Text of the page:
As the National Volleyball Association prepares to announce two new teams (12 total) for the 2022 season, two critical questions come to mind. As the NVA attempts to establish a men’s professional volleyball league, where will the NVA find high-level volleyball players to fill the rosters?
Comparing the size of men’s college volleyball programs in the U.S. to basketball, football, and baseball, one might assume that there isn’t a large enough pool of talented players. The NFL, NBA, and MLB have a more extensive collection of college players to draft from their own country. College football has 130 Division I and 169 Division II college programs. College basketball with 350 Division I and 300 Division II. And College baseball 299 and 274. While in volleyball, there are only 23 NCAA Division I and 25 Division II colleges.
A unique difference between these sports programs is the maximum scholarship that Division I volleyball programs can provide. In basketball, the NCAA maximum scholarship limit is 13 for Division I and 10 for Division II. Football Division I gets 83 and Division II 36. Baseball Division I has 11 and 7. While volleyball only receives a maximum scholarship limit of 4.5 for both divisions. Because of this, many top talent players turn away from going to more expensive Division 1 programs without a scholarship and instead choose to compete for more affordable options.
So rather than only finding top players from Division II and II volleyball programs, there are tons more in other programs with Division III (107), NAIA (43), and Junior College (41). Therefore, the NVA has access to 239 volleyball programs with 2,868 players to recruit from each year.
There are currently about 136 professional volleyball players in the NVA’s ten-team roster. And they all represent volleyball programs from Division I, II, and III, junior colleges, NAIA, and club teams.
Division I colleges represented in the NVA are Long Beach State, UCLA, Hawaii, U.C. San Diego, Cal State Northridge, BYU, Ohio State, Penn State, U.C. Santa Cruz, Grand Canyon, IPFW, Sacred Heart, and California Baptist University.
Division II programs Concordia, McKendree University, Quincy University, George Mason, Lee McRae College, and King University.
Division III programs Elmira University, Juniata, Southern Virginia University, Stevens Institute of Technology, Eastern Mennonite, Lakeland University, Ramapo College, Kean University, Rutgers, Alvernia University, University of LaVerne, and Elms College.
Junior Colleges Golden West, Long Beach City, Orange Coast, Humber, Austin Community, and the University of Puerto Rico Carolina. In NAIA Hope International University, Westcliff University, Park University, Grand View University, Saint Javier University, Clarke University, Siena Heights, Benedictine, Graceland, Missouri Baptist
Then for club programs East Stroudsburg University, Robert Morris, Virginia University of Technology, University of Central Florida, Valencia College. West Virginia, Minnesota, Flori-da Atlantic, Spring Arbor, Oklahoma, Western Kentucky, University of North Texas, Texas State University, University of Texas Arlington, Angelo State University Texas, and Utah Valley.
The second question is, “Are these players talented enough to play at a professional level?” The answer is “Yes.”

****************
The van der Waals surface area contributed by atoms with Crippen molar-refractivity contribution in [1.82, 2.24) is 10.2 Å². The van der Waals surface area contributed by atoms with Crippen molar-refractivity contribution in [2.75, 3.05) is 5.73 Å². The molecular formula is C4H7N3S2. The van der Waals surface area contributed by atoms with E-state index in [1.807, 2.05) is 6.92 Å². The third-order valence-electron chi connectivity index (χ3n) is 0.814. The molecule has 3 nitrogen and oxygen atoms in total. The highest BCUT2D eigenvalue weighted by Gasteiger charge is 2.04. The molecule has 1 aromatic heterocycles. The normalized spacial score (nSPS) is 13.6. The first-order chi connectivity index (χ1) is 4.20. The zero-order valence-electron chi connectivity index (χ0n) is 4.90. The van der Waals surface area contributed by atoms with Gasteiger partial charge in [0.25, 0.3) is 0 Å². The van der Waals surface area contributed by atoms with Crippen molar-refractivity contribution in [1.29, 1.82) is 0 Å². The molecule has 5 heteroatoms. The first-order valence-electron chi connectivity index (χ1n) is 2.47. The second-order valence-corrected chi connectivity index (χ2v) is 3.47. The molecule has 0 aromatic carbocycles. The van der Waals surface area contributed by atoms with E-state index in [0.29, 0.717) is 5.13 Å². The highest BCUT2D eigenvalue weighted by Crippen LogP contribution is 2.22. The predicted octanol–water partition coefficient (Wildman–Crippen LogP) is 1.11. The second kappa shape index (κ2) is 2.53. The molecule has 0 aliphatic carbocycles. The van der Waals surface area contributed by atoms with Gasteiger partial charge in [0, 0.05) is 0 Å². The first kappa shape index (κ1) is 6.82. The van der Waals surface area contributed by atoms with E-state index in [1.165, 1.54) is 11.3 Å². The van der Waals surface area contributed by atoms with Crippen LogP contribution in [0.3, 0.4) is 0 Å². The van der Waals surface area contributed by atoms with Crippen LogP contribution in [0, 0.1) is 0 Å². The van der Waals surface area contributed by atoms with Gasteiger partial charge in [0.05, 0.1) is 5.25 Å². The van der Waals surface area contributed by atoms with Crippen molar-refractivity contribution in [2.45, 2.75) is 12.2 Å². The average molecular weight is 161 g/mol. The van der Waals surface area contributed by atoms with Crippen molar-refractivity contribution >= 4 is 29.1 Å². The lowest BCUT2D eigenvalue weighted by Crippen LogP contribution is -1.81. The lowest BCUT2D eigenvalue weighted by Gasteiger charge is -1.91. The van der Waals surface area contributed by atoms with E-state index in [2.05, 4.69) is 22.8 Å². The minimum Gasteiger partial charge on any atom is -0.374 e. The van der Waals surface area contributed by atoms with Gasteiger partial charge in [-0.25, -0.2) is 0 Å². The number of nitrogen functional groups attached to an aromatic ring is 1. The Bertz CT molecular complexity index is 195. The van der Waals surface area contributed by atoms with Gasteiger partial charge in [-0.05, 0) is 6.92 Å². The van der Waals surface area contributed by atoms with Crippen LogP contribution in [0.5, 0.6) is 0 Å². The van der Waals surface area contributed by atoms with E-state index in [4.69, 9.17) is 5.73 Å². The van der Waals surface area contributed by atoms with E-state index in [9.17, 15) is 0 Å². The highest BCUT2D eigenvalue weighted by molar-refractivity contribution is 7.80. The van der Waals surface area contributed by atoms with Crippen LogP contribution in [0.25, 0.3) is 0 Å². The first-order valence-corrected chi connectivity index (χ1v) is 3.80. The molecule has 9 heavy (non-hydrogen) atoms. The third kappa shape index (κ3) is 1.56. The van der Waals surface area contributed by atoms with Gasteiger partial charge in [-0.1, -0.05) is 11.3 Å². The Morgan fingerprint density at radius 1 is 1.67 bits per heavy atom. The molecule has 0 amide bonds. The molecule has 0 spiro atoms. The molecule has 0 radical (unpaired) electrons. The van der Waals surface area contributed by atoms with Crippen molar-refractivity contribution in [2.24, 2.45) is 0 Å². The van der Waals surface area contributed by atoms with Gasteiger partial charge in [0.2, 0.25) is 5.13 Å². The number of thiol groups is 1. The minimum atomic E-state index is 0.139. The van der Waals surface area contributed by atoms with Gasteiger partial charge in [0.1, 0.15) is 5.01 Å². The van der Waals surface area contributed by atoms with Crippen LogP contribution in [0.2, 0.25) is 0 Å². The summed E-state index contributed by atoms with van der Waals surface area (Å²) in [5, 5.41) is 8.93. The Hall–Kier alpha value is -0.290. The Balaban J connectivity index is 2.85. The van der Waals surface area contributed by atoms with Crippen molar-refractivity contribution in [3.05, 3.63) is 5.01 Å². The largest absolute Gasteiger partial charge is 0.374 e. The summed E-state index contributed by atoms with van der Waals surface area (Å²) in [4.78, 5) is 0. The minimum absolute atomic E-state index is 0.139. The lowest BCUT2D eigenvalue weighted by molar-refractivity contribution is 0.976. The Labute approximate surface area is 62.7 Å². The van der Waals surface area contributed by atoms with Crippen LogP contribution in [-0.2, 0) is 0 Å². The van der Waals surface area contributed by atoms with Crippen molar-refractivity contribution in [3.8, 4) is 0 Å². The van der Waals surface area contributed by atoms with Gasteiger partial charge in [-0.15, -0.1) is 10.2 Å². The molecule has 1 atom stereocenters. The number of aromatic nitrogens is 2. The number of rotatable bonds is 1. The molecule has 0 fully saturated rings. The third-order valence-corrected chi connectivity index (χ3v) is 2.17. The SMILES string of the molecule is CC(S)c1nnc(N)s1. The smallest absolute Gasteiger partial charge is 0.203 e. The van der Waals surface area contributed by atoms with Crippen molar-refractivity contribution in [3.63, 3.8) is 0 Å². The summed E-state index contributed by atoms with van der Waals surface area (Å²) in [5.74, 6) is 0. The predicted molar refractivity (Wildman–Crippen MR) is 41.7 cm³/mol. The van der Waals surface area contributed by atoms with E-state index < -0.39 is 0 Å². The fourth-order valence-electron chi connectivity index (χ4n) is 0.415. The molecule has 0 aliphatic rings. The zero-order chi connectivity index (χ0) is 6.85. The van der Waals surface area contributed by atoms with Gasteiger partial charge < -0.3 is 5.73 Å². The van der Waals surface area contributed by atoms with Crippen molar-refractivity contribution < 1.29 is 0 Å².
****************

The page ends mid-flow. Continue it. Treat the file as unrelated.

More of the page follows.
In many ways, U.S. college programs are revered at the same caliber as other professional programs worldwide. Many of our college volleyball players have successful careers as top prospects in the utmost professional leagues in Europe, all the way from Division I to Junior colleges. The proof is in the number of players who graduate after college to play professional volleyball in other countries. And some of these players are on the NVA roster.
– Jorge Mencia played – China, Cuba, Indonesia, Lebanon, Puerto Rico, Qatar, Saudi Arabia, and Turkey.
– Inovel Romero – Lebanon, Bahrain, Puerto Rico, and France.
– Antwain Aguillard – Finland, France, Germany, Israel, Italy, and Romania.
– Brandon Rattray – Spain and Germany.
– Ryan Mather – Finland, Luxembourg, Denmark.
– Ryan Manoogian – Austria, Norway, Romania, and Finland.
– Matt Hilling – Austria, Netherlands, Sweden, Brazil, and Israel.
– Nick West – Austria, France, Germany, and Sweden.
– Nick Amado – Spain.
– Joey Jarvis – Germany and Israel.
– Shayne Beamer – Denmark and England.
– Corey Chavers – Italy, Sweden, and Indonesia.
– Josh Aysenberg – Israel.
– Pedro Nieves – Greece and Israel.
– Greg Faulkner – Peru, and Romania.
– Langston Payne – Greece.
– Kyle Dagostion – Slovenian.
– Joe Norman – Croatia, Belgium, and South Korea.
– Felix Chapman – France.
– Jake Langlois – Italy and Poland.
– Leo Durkin – Germany.
There is no doubt the professional volleyball talent pool in the NVA represents the best of the best in the USA. Every year, more players returning from abroad are eager to continue their professional careers close to home, increasing high-level competition within the NVA. Therefore, it’s time to support the growth of the professional men’s volleyball league, which will help create a professional pipeline for talented in the same manner as the MLB, NBA, and NFL.
As the league continues to grow, it will only be a matter of time before all of the U.S. Men’s Team will be playing on home soil. Then, even more international players will be eager to have the experience of living and playing in the United States, which has never been an option for them until now!
“Volley On With the NVA!”
– By NVA Staff Writer